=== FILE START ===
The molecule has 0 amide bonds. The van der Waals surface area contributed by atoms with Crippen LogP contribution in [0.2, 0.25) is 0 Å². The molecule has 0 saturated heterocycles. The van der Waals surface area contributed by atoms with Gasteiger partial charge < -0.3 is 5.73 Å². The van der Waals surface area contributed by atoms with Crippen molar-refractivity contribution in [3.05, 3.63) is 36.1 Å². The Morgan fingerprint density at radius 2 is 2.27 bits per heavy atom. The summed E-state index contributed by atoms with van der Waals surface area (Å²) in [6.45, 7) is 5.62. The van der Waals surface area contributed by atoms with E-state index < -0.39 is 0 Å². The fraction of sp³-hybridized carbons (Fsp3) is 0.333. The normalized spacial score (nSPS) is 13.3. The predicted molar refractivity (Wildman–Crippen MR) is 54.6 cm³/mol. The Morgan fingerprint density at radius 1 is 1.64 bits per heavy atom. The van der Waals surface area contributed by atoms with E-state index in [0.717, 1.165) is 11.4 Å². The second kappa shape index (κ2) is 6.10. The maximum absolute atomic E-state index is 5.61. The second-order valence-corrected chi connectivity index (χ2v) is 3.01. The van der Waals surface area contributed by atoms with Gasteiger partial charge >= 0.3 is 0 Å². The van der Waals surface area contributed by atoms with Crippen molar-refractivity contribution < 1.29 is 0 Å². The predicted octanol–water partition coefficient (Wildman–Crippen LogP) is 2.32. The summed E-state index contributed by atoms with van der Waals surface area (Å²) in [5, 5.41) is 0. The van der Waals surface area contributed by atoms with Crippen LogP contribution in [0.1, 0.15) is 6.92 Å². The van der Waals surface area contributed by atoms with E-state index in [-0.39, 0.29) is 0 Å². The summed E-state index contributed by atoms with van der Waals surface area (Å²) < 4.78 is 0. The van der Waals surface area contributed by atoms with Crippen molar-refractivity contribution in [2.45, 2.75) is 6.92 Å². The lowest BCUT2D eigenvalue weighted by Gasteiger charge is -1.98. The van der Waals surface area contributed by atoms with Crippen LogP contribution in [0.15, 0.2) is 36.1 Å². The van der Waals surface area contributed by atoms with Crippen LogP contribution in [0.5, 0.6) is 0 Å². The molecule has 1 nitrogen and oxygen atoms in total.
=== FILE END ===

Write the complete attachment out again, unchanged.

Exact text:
The molecule has 0 amide bonds. The van der Waals surface area contributed by atoms with Crippen LogP contribution in [0.2, 0.25) is 0 Å². The molecule has 0 saturated heterocycles. The van der Waals surface area contributed by atoms with Gasteiger partial charge < -0.3 is 5.73 Å². The van der Waals surface area contributed by atoms with Crippen molar-refractivity contribution in [3.05, 3.63) is 36.1 Å². The Morgan fingerprint density at radius 2 is 2.27 bits per heavy atom. The summed E-state index contributed by atoms with van der Waals surface area (Å²) in [6.45, 7) is 5.62. The van der Waals surface area contributed by atoms with E-state index < -0.39 is 0 Å². The fraction of sp³-hybridized carbons (Fsp3) is 0.333. The normalized spacial score (nSPS) is 13.3. The predicted molar refractivity (Wildman–Crippen MR) is 54.6 cm³/mol. The Morgan fingerprint density at radius 1 is 1.64 bits per heavy atom. The van der Waals surface area contributed by atoms with E-state index in [0.717, 1.165) is 11.4 Å². The second kappa shape index (κ2) is 6.10. The maximum absolute atomic E-state index is 5.61. The second-order valence-corrected chi connectivity index (χ2v) is 3.01. The van der Waals surface area contributed by atoms with Gasteiger partial charge >= 0.3 is 0 Å². The van der Waals surface area contributed by atoms with Crippen molar-refractivity contribution < 1.29 is 0 Å². The predicted octanol–water partition coefficient (Wildman–Crippen LogP) is 2.32. The summed E-state index contributed by atoms with van der Waals surface area (Å²) in [5, 5.41) is 0. The van der Waals surface area contributed by atoms with Crippen LogP contribution in [0.1, 0.15) is 6.92 Å². The van der Waals surface area contributed by atoms with E-state index in [-0.39, 0.29) is 0 Å². The summed E-state index contributed by atoms with van der Waals surface area (Å²) < 4.78 is 0. The van der Waals surface area contributed by atoms with Crippen molar-refractivity contribution in [2.45, 2.75) is 6.92 Å². The lowest BCUT2D eigenvalue weighted by Gasteiger charge is -1.98. The van der Waals surface area contributed by atoms with Crippen LogP contribution in [0.15, 0.2) is 36.1 Å². The van der Waals surface area contributed by atoms with Crippen LogP contribution in [0.5, 0.6) is 0 Å². The molecule has 1 nitrogen and oxygen atoms in total.